I believe the families we need to open our eyes to are the ones who look for all intents and purposes, just like us. We assume they are fine, but underneath, there is a lot more going on, and will continue to go on as long as their service member is in the armed services. It’s these families we need to try to recognize. Kudos to Mrs. Obama for looking past the dramatic and finding courage in the everyday.

As for what I expect the civilians of our country to do, I don’t know. An all volunteer fighting force has many advantages, but perhaps we need to consider requiring all citizens to serve in one way or another — be it military, Peace Corps, or teaching our children. How’s that for a Sputnik moment? Every American serves their country for a minimum of two years. Then perhaps our leaders would do more than bicker at their partisan differences.

And war is freakin’ expensive. It’s not just bullets and fancy airplanes. It’s the fuel trucked thousand of miles to power the war machine. It’s the extra trucks using more fuel that make up the convoy to make sure the fuel gets to it’s destination. It’s the food brought in and the barracks built. It’s the cost of sending families overseas with their service members and all the accompanying schools, stores, hospitals, and their staffs to make these families comfortable. It’s the contractors hired at much more cost to fill in the jobs for which there are not enough military members to do. It’s all the support staff everywhere. It goes on and on. Civilian Americans could do their part by giving up a little of their hard earned cash to pay towards those who are giving up their hard earned lives. How about a war tax. Sure, we could cut our national deficit by cutting defense spending (and yes, there is fat to be cut), but as long as we are supporting war (which we are as long as we elect a Congress who chooses to support war) then why ask our service members to do more with less while we sit at home unaffected? How about a war tax to offset the enormous cost? Yes, that would mean a rise in taxes, but I’m sure Americans would love the feeling of repealing them once we’re out of Iraq and Afghanistan and could consider cutting the defense budget back to Clinton era-ish levels.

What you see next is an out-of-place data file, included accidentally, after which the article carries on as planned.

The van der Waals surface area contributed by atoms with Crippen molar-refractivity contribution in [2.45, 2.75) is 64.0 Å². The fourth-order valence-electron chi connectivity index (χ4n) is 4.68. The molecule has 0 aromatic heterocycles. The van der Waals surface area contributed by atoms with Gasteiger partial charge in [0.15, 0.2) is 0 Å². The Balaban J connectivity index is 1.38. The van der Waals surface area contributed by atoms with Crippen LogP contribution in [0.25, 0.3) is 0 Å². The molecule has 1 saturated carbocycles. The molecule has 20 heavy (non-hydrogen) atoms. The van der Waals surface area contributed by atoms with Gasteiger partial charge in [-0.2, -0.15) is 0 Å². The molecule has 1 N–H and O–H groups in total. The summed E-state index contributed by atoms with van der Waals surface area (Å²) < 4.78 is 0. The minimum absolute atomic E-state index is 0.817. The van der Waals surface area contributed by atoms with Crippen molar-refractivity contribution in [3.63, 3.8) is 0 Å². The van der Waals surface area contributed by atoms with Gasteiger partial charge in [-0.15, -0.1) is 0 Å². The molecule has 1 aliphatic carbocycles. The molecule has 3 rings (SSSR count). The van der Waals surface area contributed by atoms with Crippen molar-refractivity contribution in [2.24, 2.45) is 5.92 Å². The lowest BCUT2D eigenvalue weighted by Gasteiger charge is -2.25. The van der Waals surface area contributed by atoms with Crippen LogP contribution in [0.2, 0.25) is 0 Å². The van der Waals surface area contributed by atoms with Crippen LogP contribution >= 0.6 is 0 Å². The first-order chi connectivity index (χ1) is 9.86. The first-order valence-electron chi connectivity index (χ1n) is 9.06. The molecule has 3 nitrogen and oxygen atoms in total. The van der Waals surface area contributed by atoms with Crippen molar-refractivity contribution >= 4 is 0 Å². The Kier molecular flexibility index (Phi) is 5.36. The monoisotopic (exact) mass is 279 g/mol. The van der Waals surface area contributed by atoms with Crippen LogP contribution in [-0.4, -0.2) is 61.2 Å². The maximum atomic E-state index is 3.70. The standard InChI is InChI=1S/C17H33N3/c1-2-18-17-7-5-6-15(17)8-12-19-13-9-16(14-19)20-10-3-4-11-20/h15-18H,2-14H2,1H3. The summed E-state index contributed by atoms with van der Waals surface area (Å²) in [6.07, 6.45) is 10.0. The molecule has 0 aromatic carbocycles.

I suppose that’s what we could do. In the mean time, I do appreciate everyone who thanks my husband for his service. And I appreciate Michelle Obama’s commitment to military families and support her efforts.

27 Jan

Apropos of the Army Wife Aprons

I started The Army Wife apron series as something of a statement about my experiences. I may have assumed subconsciously that they would be cathartic as so many artists say that they’ve been able to work through issues with their art. Nope. I don;t feel any different. The aprons have, thus far, been more of a way to focus what I feel — something that’s difficult to put into words.

I just read a book though, that does a great job of explaining what so many military spouses go through. We will recognize ourselves or acquaintances in the book, and civilians will undoubtedly gain insight into the military life. “While They’re at War” by Kristin Henderson follows the stories of two wives in 2003 while their husbands are deployed, but also weaves in the experience and expertise of many others along the way, and includes many facts and resources in her explanation. The book was published in 2006 and focuses around the time of “major combat operations” and most of the soldiers entered the military post 9-11. The intensity has changed since 2003, but so much remains relevant.

As I read the book (admittedly with a lump in my throat) I wanted to write my own version of each chapter. My experiences: my man joining in the nineties, having been stationed overseas, pre-war deployments, etc. are different than the women in the book, but deep down, a lot is the same. I was thinking of writing about it here, but now, a few days later, I’m thinking not. I’m continuing with The Army Wife series though. I have big dreams for it when three of the aprons return from “Beyond Comfort.”

25 Jan

The Thing About Yellow

Not long after we got to Hawaii I bought this tie dye skirt — it was cute AND on super sale! But, I had nothing to wear with it. I envisioned a mostly white blouse with a big Hawaiian print in the browns and yellows of the skirt. But yellow is hard to match. It’s very sensitive to warm and cool and purity and tones.

The closest fabric I found was too beige, but I made a cute top anyway that I wear with other bottoms. Then I found a nice big print, and I had hoped the brown and white would force the blue to coordinate better, but it doesn’t.

Then I saw yellow fabric with flying birds on it and thought that would be pretty. But when it arrived, it was far too yellow.

So, inspired by the modern aesthetic, I turned to Amy Butler and bought “Martini” in yellow. The yellow was acceptable, but the pink looked out in left field.

Tia had a blog giveaway, which I surprisingly won, and one of the Kaffe Fasset fabrics from her had potential with a rich brown to match the skirt.